One of Japan’s most innovative and interesting fashion labels Matohu will be on sale in Singapore at the upcoming Hello, Shibuya Tokyo pop-up shopping event to be held from February 22 to March 10, 2013, at Plaza Singapura.
Since 2005, Hiroyuki Horihata and Makiko Sekiguchi – the husband and wife design team at Matohu – have been creating softly subversive fashion that cleverly combines traditional Japanese motifs with progressively modern cuts.
Known for deceptively casual pieces like wrap dresses and slouchy tees mixed with more structured coats and lashings of texture, Matohu is a label that perfectly suits women looking for colourful and quirky but completely wearable fashion.
Some of the intelligence behind the Matohu designs obviously comes from Japan’s “three fashion gods” – Issey Miyake, Yohji Yamamoto and Rei Kawakubo – Hiroyuki-San worked at Comme des Garçons for five years, while Makiko-San was at Yohji Yamamoto, also for five years.
The pair’s way of cutting, draping and layering their designs echoes similar concepts that have become known as the “Japanese style”, but the addition of colour, texture and intricate detailing via the woven fabrics gives Matohu its own creative voice.
Thanks to the team from Parco Japan, the organisers of the Hello, Shibuya Tokyo event, herworldPLUS had the chance to sit down and chat with the designers in their studio perched above the Matohu flagship store full of quirky art and warm wood.
WHAT IS THE CONCEPT BEHIND THE BRAND, MATOHU?
Hiroyuki Horihata: The name of the brand means method – there are actually two meanings; the Japanese way of wearing clothes but also of wrapping up your body close. There’s also some kind of connection to ‘afterglow’ – fast fashion is trendy and has become disposable – whereas ‘matohu’ can also mean to wait for something to mature.
Japanese fashion [now] tends to follow western styles and brands – and we want to present the Japanese sense of beauty into our product making but we’re not just trying to reflect the traditional culture we’re trying to inject some kind of freshness into it.
Makiko Sekiguchi: The cuts of the garments are simple and not too fitted; being Japanese, rather than focusing on sex appeal, we pay more attention to the atmosphere and appearance [of the garments] ... How you look when wearing a something.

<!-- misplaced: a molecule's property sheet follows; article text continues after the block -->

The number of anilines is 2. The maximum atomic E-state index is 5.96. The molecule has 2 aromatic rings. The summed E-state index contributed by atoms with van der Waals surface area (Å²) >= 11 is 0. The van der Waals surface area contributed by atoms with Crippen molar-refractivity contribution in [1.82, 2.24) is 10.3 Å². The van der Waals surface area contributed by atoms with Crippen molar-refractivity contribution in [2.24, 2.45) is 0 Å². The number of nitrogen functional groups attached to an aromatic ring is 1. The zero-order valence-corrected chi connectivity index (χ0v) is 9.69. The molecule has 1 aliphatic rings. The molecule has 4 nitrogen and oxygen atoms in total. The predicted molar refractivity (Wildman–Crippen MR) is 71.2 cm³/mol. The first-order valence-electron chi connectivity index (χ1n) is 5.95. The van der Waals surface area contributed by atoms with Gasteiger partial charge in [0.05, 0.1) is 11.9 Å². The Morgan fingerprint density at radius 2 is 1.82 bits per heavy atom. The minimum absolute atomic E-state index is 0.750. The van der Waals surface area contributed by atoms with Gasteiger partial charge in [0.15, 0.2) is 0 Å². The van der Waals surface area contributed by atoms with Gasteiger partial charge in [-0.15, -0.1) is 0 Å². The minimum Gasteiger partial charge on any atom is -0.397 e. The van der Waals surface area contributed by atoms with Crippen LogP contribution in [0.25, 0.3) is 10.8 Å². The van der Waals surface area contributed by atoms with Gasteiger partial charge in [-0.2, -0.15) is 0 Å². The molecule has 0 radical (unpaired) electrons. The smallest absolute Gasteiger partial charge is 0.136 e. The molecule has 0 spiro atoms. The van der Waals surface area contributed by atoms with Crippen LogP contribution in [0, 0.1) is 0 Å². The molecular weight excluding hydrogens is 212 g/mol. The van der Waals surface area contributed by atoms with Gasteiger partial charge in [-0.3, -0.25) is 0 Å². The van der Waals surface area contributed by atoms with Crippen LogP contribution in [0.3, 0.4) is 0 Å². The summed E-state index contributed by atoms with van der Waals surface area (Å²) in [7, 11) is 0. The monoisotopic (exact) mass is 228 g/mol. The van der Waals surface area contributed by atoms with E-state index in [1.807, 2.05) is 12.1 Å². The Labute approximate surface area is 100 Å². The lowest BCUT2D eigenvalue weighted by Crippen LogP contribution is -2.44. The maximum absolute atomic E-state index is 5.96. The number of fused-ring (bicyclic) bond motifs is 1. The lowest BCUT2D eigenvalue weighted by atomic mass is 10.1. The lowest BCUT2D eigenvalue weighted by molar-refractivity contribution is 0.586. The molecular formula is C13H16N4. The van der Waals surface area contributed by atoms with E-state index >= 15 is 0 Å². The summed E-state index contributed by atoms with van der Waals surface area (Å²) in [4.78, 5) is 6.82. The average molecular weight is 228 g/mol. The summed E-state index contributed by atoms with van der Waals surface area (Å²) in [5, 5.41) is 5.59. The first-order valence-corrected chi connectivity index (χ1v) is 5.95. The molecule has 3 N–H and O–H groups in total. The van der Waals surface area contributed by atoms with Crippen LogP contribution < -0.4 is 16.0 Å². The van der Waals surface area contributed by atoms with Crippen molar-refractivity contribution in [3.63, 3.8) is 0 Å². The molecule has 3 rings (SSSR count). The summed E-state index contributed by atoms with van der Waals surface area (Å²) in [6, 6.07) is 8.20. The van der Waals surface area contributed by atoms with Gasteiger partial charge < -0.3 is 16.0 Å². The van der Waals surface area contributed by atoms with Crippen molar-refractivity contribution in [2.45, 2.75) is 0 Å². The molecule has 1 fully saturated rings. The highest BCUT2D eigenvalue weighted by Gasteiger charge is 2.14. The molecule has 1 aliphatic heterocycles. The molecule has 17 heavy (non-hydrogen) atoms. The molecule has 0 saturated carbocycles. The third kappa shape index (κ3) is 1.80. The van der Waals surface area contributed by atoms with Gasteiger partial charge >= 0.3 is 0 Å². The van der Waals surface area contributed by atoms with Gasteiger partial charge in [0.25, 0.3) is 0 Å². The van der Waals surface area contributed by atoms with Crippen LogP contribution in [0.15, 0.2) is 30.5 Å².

When designing we wrap ourselves with the fabric, we don’t draw up designs, we pay a lot of attention to how the fabric falls and feels on the body. We start with the cuts first; we create toiles [the pattern of a garment made in fabric] – we have different weights of toile fabrics for the different fabrics we’ll be working with for the collection; we cut many times before we’re happy and then, finally, will cut the actual fabric for the finished garment.
HH: We were both pattern cutters for five years at Yohji Yamamoto and Comme des Garçons; that experience has helped us a lot. [Smiles] These two designers and Issey Miyake are the ones who created the [modern] Japanese mode and Japanese fashion – for any Japanese designer they’re the starting point.
And, maybe personally because I worked for these brands, what we’re trying to do with our designs is to make a difference so that people won’t say ‘ah, this is Yohji Yamamoto or this is Comme – our brand concept is something new … But it [the Japanese mode] is the basis [of our work], we’ve taken the knowledge and are opening a new chapter. It’s an interesting challenge.
FABRICS ARE OBVIOUSLY THE CENTRAL POINT OF YOUR DESIGNS; WHERE DO YOU SOURCE THEM?